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Sneak Peek! Guest blog by Voices for Change Conference Keynote, Steve Phillips

Sneak Peek! Guest blog by Voices for Change Conference Keynote, Steve Phillips

To be [Black] in this country and to be relatively conscious, is to be in a rage almost all the time.
-James Baldwin

If you’re in a rage all the time, what does that do to your blood pressure? What does it do to your health? I was talking to my own doctor recently about my blood pressure, which is higher than either of us would like, and he was running through the various medical treatment options to lower blood pressure when I asked him, “Isn’t it possible that this crazy election with the racist Trump campaign has me really stressed out? And couldn’t that explain my high pressure?” We set another appointment for after the election, and my fingers are crossed, but the whole experience has heightened my appreciation for the health impacts of America’s racial realities.

America is coming to the realization that we are going through a demographic revolution that has profound implications for government, non-profits, businesses, media, and academia. And it also has transformative implications for our public health. Fortunately, the transformation of the racial composition of our society also provides the potential political power to pass public policies to make life better for people of all racial and cultural backgrounds.

The 1965 passage of the Voting Rights Act and Immigration and Nationality Act removed the race-based barriers to entry into the country and participation in its elections.The results have been transformative. The percentage of people of color in the population has grown from 12% in 1965 to 38% today, paving the path to the election of the country’s first African American president. Today, a majority - 51% - of America’s eligible voting population consists of progressive people of color and progressive whites, and that majority is growing every day. The demographic revolution that has unfolded in America since 1965 has created a New American Majority supportive of the goals of progressive public policy.

California offers an instructive example of how efforts to change public policy can be leveraged by aligning investments with the demographic revolution. People of color now comprise the majority of people in California, and multiple studies have shown that the residents of communities of color are more likely to live toxic waste dumps, breathe dirty air, eat unsafe and unhealthy food, and struggle to access quality health care.[1]

In 2006, California passed bipartisan legislation to fight global warming that was signed by the Republican governor, Arnold Schwarzenegger. Despite broad agreement on the necessity of fighting climate change, the cap and trade formula developed by the state did little to address the conditions in California’s communities of color. From 2006 to 2010, the governor, legislature, and state bureaucracy failed to take meaningful action to tackle the environmental problems in disadvantaged communities.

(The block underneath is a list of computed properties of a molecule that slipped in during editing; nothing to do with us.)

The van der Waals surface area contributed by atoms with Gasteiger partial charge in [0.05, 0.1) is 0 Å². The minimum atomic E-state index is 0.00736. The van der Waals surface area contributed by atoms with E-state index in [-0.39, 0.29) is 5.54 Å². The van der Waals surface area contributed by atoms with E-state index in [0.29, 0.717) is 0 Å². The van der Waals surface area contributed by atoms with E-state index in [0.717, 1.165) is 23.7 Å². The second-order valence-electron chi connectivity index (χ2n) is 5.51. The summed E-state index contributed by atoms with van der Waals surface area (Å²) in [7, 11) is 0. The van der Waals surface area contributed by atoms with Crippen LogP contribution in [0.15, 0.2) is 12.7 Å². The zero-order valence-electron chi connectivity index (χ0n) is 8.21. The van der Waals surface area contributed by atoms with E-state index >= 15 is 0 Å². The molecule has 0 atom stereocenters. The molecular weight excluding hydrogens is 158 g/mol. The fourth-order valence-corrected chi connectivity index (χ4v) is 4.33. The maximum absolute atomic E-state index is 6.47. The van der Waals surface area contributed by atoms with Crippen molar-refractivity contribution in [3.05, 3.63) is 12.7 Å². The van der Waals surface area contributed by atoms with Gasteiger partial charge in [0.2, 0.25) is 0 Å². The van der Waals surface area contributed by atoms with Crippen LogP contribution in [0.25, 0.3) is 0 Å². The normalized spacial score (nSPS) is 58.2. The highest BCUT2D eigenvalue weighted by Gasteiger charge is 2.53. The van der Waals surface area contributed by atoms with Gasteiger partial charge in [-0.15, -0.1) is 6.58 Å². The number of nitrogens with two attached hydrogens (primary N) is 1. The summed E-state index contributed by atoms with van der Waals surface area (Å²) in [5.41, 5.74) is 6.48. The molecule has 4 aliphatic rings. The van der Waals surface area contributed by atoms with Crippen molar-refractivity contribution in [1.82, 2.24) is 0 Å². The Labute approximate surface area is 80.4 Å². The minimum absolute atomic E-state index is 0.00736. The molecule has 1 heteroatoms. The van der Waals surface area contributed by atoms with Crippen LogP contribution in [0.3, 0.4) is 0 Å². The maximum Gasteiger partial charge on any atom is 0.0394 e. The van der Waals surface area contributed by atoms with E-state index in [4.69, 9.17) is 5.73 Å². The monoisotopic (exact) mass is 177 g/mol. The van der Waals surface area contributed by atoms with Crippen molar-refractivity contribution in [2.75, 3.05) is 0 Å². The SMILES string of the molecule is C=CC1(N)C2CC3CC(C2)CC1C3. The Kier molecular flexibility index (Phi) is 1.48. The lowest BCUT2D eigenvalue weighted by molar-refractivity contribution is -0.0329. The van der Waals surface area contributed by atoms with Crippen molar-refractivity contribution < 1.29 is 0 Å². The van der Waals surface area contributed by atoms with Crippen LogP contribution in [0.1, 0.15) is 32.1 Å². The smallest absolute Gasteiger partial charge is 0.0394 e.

During this time, California’s philanthropists were similarly stymied in efforts to foster change. Studies documenting the problem, convenings to “bring both sides together,” and other typical tools in the philanthropic arsenal were ineffective. What made the difference was expanding democracy. People of color – a majority of the population – comprised just 32% of California’s voters in 2006, but by 2010, that percentage had grown to nearly 40% of all voters.  That more representative electorate elevated both a new governor more responsive to communities of color and a legislative champion, State Senator Kevin de Leon, who was from a low-income community. This new electorate transformed the public policy landscape, making the elected leaders more responsive to the multiracial majority, and the legislature passed – and the governor signed – a “Polluter Pays” bill (SB 535) which required that 25% of the funds from the earlier cap and trade legislation go to disadvantaged communities in the form of funds for improved public transportation, housing, and energy efficiency.  In 2016, those funds will exceed $500 million, a sum that dwarves the amount of philanthropic dollars directed to inequities in those communities.[2]

The demographic revolution that has brought about a political transformation has also opened the door to a new public policy era. California is now a national leader on environmental issues. Much more is possible, and the state is limited only by the imagination of its leaders, not by the politics of moderate voters. We have the numbers now to make our biggest and boldest public policy aspirations a reality.

Steve Phillips, a senior fellow at the Center for American Progress, is the author of “Brown Is the New White: How the Demographic Revolution Has Created a New American Majority” and the founder of Democracy in Color.

[1] Vien Truong, “Addressing Poverty and Pollution: California’s SB 535 Greenhouse Gas Reduction Fund,” 2014, Harvard Civil Rights-Civil Liberties Law Review, http://harvardcrcl.org/wp-content/uploads/2011/09/493_Truong.pdf (accessed December 18, 2015)

[2] Ibid

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